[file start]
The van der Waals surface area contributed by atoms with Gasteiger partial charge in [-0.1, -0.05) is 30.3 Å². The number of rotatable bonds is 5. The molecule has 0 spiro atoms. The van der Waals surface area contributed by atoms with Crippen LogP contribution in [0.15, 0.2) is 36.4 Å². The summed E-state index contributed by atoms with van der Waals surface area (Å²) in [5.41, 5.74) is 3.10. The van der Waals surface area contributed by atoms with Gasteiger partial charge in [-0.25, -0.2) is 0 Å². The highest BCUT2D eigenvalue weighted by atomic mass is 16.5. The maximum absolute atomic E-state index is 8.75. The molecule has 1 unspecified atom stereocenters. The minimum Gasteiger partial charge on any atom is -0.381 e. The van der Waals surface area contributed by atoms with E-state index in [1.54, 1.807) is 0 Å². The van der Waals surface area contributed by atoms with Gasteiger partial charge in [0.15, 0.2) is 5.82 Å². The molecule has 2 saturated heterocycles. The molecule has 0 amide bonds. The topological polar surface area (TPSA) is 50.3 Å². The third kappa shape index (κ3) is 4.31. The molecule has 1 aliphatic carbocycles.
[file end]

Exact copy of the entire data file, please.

The van der Waals surface area contributed by atoms with Gasteiger partial charge in [-0.1, -0.05) is 30.3 Å². The number of rotatable bonds is 5. The molecule has 0 spiro atoms. The van der Waals surface area contributed by atoms with Crippen LogP contribution in [0.15, 0.2) is 36.4 Å². The summed E-state index contributed by atoms with van der Waals surface area (Å²) in [5.41, 5.74) is 3.10. The van der Waals surface area contributed by atoms with Gasteiger partial charge in [-0.25, -0.2) is 0 Å². The highest BCUT2D eigenvalue weighted by atomic mass is 16.5. The maximum absolute atomic E-state index is 8.75. The molecule has 1 unspecified atom stereocenters. The minimum Gasteiger partial charge on any atom is -0.381 e. The van der Waals surface area contributed by atoms with E-state index in [1.54, 1.807) is 0 Å². The van der Waals surface area contributed by atoms with Gasteiger partial charge in [0.15, 0.2) is 5.82 Å². The molecule has 2 saturated heterocycles. The molecule has 0 amide bonds. The topological polar surface area (TPSA) is 50.3 Å². The third kappa shape index (κ3) is 4.31. The molecule has 1 aliphatic carbocycles.